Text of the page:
Members of Housing Action now at the Ha’penny Bridge, Dublin in May
Free this weekend?
Dr Rory Hearne writes:
There will be young children tonight going to bed in a strange place with strangers all around them. They will be watching their parents, stressed and worried. They will probably walk the streets of our capital city with their parents looking for a homeless service where they might get some warm food.
They will look at other children going to normal homes and wish they could go too. Tonight they will sleep in emergency accommodation in a hostel or B&B. Tomorrow night is likely to be somewhere else. They will go to school tomorrow and try concentrate and play with the other children.
A similar situation faces 1,500 children living in emergency accommodation across the country. Thousands more live with families on the brink of homelessness, facing another unaffordable rent hike or home repossession. It is only a matter of time before one or more of these children die on our streets as happened with a homeless man last week. It is absolutely correct to call the situation facing these families as a ‘national emergency’ and a ‘humanitarian crisis’.
It is a clear breach of Article 27 of the UN Covention on the Rights of the Child to which Ireland is a signatory. Article 27 recognises the right of every child “to a standard of living adequate for child’s physical, mental, spiritual, moral and social development” and obliges the Irish state to “take appropriate measures to…implement this right and shall in the case of need, provide material assistance and support programmes, particularly with regard to nutrition, clothing and housing”.
The Minister responsible for dealing with housing, Alan Kelly and the Taoiseach both state that they are doing all they can to solve the crisis and that resources are not an issue. The growing numbers of families presenting homeless – over 70 a month now in Dublin alone – shows that this is not true. It is not being given the political or funding priority required to address it.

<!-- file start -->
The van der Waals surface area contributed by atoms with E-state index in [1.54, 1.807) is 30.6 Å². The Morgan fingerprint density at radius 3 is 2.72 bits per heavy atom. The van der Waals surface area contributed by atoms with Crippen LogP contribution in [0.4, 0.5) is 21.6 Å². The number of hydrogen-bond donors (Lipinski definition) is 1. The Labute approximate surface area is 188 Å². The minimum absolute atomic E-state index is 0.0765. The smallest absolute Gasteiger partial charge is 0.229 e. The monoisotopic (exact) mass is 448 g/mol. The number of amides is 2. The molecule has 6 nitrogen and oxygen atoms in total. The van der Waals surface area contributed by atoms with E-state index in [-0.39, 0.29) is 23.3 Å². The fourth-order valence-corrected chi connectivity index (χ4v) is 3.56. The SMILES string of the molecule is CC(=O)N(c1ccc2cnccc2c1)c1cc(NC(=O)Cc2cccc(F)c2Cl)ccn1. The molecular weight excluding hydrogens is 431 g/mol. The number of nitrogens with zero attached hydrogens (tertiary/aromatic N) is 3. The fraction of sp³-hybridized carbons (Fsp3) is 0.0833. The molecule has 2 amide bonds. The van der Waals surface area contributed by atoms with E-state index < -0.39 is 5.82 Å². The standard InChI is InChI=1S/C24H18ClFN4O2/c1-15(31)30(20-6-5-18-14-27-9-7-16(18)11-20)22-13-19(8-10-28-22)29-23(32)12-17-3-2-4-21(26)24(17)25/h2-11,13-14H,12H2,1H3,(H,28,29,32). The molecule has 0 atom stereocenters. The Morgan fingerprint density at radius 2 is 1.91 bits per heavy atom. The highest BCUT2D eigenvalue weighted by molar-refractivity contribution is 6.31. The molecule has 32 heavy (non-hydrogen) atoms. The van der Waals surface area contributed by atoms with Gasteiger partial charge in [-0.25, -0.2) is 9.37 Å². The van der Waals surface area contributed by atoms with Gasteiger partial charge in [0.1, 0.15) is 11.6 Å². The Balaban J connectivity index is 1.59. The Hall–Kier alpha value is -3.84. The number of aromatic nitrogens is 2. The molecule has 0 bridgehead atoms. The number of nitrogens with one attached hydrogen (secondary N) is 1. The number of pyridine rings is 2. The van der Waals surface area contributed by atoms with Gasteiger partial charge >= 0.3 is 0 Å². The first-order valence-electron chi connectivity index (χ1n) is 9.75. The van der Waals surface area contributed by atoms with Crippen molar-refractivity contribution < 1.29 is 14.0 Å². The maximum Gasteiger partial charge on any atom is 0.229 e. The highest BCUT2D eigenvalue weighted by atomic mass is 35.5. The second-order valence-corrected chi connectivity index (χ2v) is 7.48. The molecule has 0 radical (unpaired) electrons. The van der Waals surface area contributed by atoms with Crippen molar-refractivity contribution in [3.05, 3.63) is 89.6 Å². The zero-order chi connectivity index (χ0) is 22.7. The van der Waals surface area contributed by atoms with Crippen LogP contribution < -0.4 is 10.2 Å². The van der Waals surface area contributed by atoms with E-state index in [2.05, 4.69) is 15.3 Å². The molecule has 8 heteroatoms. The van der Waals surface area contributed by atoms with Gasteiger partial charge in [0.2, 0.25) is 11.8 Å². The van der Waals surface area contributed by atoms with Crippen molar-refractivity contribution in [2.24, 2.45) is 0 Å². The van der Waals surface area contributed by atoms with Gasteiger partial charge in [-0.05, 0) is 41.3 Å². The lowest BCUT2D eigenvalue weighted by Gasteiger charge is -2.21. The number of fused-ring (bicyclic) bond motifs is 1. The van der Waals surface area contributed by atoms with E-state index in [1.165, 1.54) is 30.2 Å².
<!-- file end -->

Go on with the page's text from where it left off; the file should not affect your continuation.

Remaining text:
That is why this coming weekend academics, policy experts, housing activists, trade unionists and housing charities are coming together to organize a public conference to discuss and highlight the many solutions that exist to address the crisis.
The conference, titled ‘Towards A Real Housing Strategy’, is being organised by ‘Housing Action Now’ and will discuss topics related to housing such as homelessness, rent regulation, tenant’s rights, funding models for social and affordable housing, and the role of NAMA.
But this is not just a conference for policy experts or activists – it is also open to the public and aims to provide people with a greater understanding of the causes of the crisis and possible solutions.
What is clear is that there are solutions to the housing crisis but there needs to be more public involvement (protest, contacting your TD and the media) in putting pressure on the government to immediately implement them. For example, increasing the social housing budget from the planned 500 million to 1.5bn, starting immediately would fast track an additional 10,000 permanent social housing units in the next year and address the immediate crisis and begin to address the wider housing waiting list.